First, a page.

I usually negotiate with them, especially when they are adult students who have a very busy work life. I say, “ok, well, I understand that you are pretty busy, but let’s try this, try to log in 15 minutes for 3 days first, use the timer on your phone, set it to 15 minutes and just sit down and go with it. Let me know how that goes in our next lesson.” Usually they would do more that those 3 15-minute sessions if they really want to improve their playing.

Of course, there are times when a student really has no time whatsoever that week to do any practice at all. Then what do you as a teacher do? You just have to be patience sometimes. Sometimes when we push the students too hard on their learning and practice it might get an opposite effect that they might not even want to continue learning! We all want to progress, we all do, whether our role is teacher or parent or student. But there is a life we are making right here right now. I think being considerate – I use the word “compassion” – for the student we truly care for is important. There might a lesson that might not be as productive as we want it to be, and that’s ok. If the student turns around, looks back at his/her own progress and says “oh maybe I should work harder”, then wonderful, let’s do it. Certainly the teacher always has to be there to remind the student of his/her practice and encourage him/her to learn more/better. I believe it’s always two-way street (or even three in case with the parent for younger students): both the teacher and student put in effort and work together. Then the student’s learning will definitely blossom.

I find more than often though, it’s that instead of the students having not done any practice at all, it’s rather they are afraid they didn’t get the practice done as well as the teacher want them to have. So nowadays when I hear the line “sorry I didn’t practice much”, I just smile and gesture them sit down and tell them to start playing right away. “I shall be the judge of it.” Most of them do much better than they thought they would.

Giving students more precise pointers and specific directions as to how to make an effective and efficient practice session is also a great way to guide them to not be afraid of practice and get more done on their own. I shall write more about this which I find a lot of students and teachers are not too familiar with this concept.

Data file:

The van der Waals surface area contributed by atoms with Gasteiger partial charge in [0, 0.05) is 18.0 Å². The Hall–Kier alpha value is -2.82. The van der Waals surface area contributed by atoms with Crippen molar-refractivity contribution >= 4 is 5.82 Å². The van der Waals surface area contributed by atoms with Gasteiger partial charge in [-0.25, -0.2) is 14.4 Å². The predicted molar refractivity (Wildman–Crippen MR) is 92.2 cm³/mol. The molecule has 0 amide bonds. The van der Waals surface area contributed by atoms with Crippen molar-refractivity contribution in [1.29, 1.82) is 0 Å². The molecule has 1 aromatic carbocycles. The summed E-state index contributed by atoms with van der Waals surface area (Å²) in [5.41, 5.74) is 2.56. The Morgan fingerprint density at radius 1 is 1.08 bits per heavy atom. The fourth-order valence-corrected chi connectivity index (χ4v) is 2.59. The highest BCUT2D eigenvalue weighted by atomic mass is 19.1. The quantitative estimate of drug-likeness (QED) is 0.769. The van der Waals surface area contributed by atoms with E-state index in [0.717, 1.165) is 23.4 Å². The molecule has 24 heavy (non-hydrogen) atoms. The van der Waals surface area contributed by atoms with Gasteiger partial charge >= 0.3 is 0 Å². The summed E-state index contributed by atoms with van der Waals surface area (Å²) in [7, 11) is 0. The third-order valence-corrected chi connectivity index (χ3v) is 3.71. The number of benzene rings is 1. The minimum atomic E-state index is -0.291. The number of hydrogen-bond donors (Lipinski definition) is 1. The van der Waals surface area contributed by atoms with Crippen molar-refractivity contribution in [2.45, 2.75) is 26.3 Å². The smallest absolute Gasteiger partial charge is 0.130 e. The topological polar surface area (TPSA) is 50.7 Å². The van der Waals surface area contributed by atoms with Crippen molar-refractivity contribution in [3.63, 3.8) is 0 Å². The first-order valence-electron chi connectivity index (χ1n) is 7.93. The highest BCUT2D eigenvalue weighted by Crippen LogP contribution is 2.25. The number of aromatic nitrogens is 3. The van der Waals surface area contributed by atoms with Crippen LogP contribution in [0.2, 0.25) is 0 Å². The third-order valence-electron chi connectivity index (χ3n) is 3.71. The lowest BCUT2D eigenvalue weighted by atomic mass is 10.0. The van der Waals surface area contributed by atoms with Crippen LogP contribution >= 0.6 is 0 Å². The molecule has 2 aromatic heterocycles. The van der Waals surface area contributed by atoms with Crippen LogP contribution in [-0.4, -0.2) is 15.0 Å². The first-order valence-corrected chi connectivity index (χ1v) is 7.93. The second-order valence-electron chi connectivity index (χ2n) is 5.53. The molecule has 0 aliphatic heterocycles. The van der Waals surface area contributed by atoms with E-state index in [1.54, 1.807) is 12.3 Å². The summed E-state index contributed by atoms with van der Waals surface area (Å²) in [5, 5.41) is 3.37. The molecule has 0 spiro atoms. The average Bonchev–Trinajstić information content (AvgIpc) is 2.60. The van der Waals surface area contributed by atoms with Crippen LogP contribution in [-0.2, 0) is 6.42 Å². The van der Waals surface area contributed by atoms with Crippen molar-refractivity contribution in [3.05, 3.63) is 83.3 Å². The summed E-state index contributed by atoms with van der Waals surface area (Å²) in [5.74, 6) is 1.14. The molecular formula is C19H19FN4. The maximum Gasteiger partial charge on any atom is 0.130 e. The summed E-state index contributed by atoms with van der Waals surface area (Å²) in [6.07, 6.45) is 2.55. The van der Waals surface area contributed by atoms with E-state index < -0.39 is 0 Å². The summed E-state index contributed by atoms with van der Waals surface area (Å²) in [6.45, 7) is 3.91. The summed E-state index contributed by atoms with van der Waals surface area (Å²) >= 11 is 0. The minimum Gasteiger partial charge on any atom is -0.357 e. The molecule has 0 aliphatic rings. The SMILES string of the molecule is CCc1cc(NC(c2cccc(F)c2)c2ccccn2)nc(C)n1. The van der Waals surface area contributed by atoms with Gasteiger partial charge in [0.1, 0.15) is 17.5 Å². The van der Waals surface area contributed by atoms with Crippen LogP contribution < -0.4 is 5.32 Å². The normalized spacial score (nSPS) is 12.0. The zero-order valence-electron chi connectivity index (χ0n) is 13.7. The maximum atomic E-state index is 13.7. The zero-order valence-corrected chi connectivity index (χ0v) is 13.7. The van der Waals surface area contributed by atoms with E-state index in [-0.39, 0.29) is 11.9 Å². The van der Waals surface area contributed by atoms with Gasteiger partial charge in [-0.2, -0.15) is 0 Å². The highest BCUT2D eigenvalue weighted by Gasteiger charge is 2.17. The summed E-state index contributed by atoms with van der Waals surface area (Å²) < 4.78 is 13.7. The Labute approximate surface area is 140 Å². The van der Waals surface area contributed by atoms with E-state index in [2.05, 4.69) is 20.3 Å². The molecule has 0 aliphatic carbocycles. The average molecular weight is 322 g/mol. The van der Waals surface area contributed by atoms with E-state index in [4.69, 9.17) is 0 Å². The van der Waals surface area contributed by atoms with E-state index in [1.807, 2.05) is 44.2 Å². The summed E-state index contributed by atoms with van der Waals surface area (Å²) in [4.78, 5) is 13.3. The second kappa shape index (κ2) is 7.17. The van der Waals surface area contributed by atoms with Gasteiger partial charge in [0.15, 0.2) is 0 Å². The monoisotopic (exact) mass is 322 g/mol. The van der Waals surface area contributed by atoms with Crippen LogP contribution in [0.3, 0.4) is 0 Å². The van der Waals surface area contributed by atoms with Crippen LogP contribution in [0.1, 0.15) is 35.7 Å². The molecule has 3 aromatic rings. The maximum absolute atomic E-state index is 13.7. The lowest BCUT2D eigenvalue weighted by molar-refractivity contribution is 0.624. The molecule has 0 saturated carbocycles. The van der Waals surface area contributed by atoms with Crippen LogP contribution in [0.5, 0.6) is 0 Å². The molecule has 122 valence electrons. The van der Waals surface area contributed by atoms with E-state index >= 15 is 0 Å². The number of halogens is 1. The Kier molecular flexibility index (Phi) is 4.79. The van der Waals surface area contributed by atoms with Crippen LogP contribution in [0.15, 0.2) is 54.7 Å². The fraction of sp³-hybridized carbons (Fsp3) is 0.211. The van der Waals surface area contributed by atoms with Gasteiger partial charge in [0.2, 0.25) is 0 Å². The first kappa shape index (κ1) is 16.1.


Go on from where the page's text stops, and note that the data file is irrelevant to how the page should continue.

You all have a blessed weekend of music teaching and learning,

Teresa Wong

How to Practice a Fugue (II)

How to Practice a Fugue (I)

how to practice a fugue?

1.play each voice separately.

e.g. if there are four voices,

Step 1. play only soprano voice

Step 2. play only alto voice

Step 3. play only tenor voice

Step 4. play only bass voice

next,

2. Play two voices together

Step 5. play soprano and alto voices

Step 6. play tenor and bass voices

Step 7. play soprano and bass voices

Step 8. play alto and tenor voices

etc.

It’s very important to hear firstly each individual voice before practicing them together.

The concept is very simple:

Imagine a fugue is played by a string ensemble, so it would be first violin + second violin + viola + cello. Do they practice together without practicing on their own? No! Only now YOU the pianist has to play every single line together yourself. Therefore, if you really want to know the voices well, you must practice listening and playing each of them separately. In the course of learning each voice, you get to understand how each of them works and how it sounds. Then, when you put them together, you would find it much easier to hear each voice and bring out whatever musical patterns you need to according to the importance of them respectively. 

The same concept can be applied to practicing any polyphonic writing or simply, left hand-right hand situation. In order for the voices / two hands to coordinate well together in harmony and balance, they must be able to perform on their own terms first. And to be able to perform on their own terms first, you must train them to do so separately. Often that’s the solution students miss out on taking (“too boring!” “too much time!”), and that’s the main reason why they don’t get familiarised with the piece they have been working on even for a long period of time. Drilling without strategy on how to practice and precision on details will never get to the point where one truly knows about the piece albeit hours spent at the piano.